Avalara MyLodgeTax > Blog > State and Local News > STRs in Erie County, New York, now subject to occupancy tax

STRs in Erie County, New York, now subject to occupancy tax

  • Feb 21, 2024 | Jennifer Sokolowsky

Rental owner passes keys to renter with backpack.

A new law in Erie County, New York, requires short-term rental (STR) guests to pay a 3% occupancy tax on their stays. 

The law levels the playing field with hotels and motels, whose guests were already required to pay occupancy taxes. The occupancy tax for hotels and motels with 30 rooms or less is 3%, while those with more than 30 rooms are subject to a 5% tax. 

The county ordinance includes short-term rentals among the lodging businesses subject to the occupancy tax. The tax does not apply to month-to-month residential leases or other rental agreements in which a tenant occupies the unit as a primary residence. 

Erie County has around 2,000 STRs that operate for at least part of the year, according to Patrick Kaler, President of Visit Buffalo Niagara. It’s estimated that the new tax will generate $1 million to $2 million in revenue, which will be earmarked for local tourism promotion efforts. Most of the funds from the tax will go to the Buffalo Niagara Convention and Visitors Bureau.

The new law went into effect January 4, 2024, and requires STR operators to register with the Erie County Comptroller’s Office, collect the tax from guests, and file quarterly or annual occupancy tax returns. Registered operators must file returns whether or not they’ve collected tax during the filing period. 

County leaders said they expect to reach occupancy tax collection agreements with STR platforms such as Vrbo and Airbnb. However, no agreements have been reached yet, meaning Erie County STR hosts are solely responsible for occupancy tax compliance. All STR operators in the state must also register with the New York State Department of Taxation and Finance and collect and file state lodging taxes.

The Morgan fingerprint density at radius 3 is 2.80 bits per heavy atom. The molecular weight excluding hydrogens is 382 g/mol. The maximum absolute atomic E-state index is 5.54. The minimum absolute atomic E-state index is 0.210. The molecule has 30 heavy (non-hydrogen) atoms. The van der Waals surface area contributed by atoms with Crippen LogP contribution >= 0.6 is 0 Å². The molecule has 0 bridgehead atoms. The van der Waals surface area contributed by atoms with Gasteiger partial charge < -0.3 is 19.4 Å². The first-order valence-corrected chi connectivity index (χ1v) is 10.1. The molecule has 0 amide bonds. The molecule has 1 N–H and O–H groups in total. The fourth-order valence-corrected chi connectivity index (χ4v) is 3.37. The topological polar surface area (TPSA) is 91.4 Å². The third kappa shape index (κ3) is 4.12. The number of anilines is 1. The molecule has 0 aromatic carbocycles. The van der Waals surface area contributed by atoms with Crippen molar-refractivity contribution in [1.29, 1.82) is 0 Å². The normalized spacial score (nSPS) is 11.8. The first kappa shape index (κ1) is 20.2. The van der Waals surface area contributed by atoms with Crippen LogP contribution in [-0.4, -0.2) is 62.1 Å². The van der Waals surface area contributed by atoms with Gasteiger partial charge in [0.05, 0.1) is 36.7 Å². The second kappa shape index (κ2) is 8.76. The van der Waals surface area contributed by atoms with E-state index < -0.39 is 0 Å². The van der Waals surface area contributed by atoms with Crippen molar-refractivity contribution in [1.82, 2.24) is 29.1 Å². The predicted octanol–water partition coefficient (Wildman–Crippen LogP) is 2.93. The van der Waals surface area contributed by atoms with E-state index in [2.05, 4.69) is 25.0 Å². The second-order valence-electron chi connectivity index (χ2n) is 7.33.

More local governments applying lodging taxes to STRs

A growing number of local governments across the U.S. levy lodging taxes on short-term rental stays. Loudoun County, Virginia, passed an ordinance in November 2023 that made short-term rentals with fewer than four bedrooms subject to the county’s 8% tourism tax. That measure followed a similar law in in Richmond, Virginia, that was approved in July 2023. Virginia STRs are also subject to state sales tax, and STR operators must register with the Virginia Department of Taxation and collect and remit state lodging taxes.

In April 2023, voters in Kansas City, Missouri, approved a new tax on STRs, making them subject to lodging taxes for the first time. STR operators are required to register with city tax authorities, collect the tax from guests, file lodging tax returns, and submit the tax to the city. Missouri STR hosts are also required to register with the Missouri Department of Revenue and collect and remit state lodging taxes.

Get help with New York State STR lodging taxes

MyLodgeTax can help New York vacation rental hosts automate and simplify lodging tax compliance. For more on short-term rental taxes in New York, see our vacation rental tax guide. If you have tax questions related to vacation rental properties, drop us a line and we’ll get back to you with answers.

Lodging tax rates, rules, and regulations change frequently. Although we hope you'll find this information helpful, this blog is for informational purposes only and does not provide legal or tax advice.
Avalara Author
Jennifer Sokolowsky
Avalara Author Jennifer Sokolowsky
Jennifer Sokolowsky writes about tax, legal, and tech topics. She has an extensive international background in journalism and marketing, including work with The Seattle Times, The Prague Post, Avvo, and Marriott.
Avalara logo featuring a globe surrounded by colorful lines and swirls

Learn more about NY lodging tax rules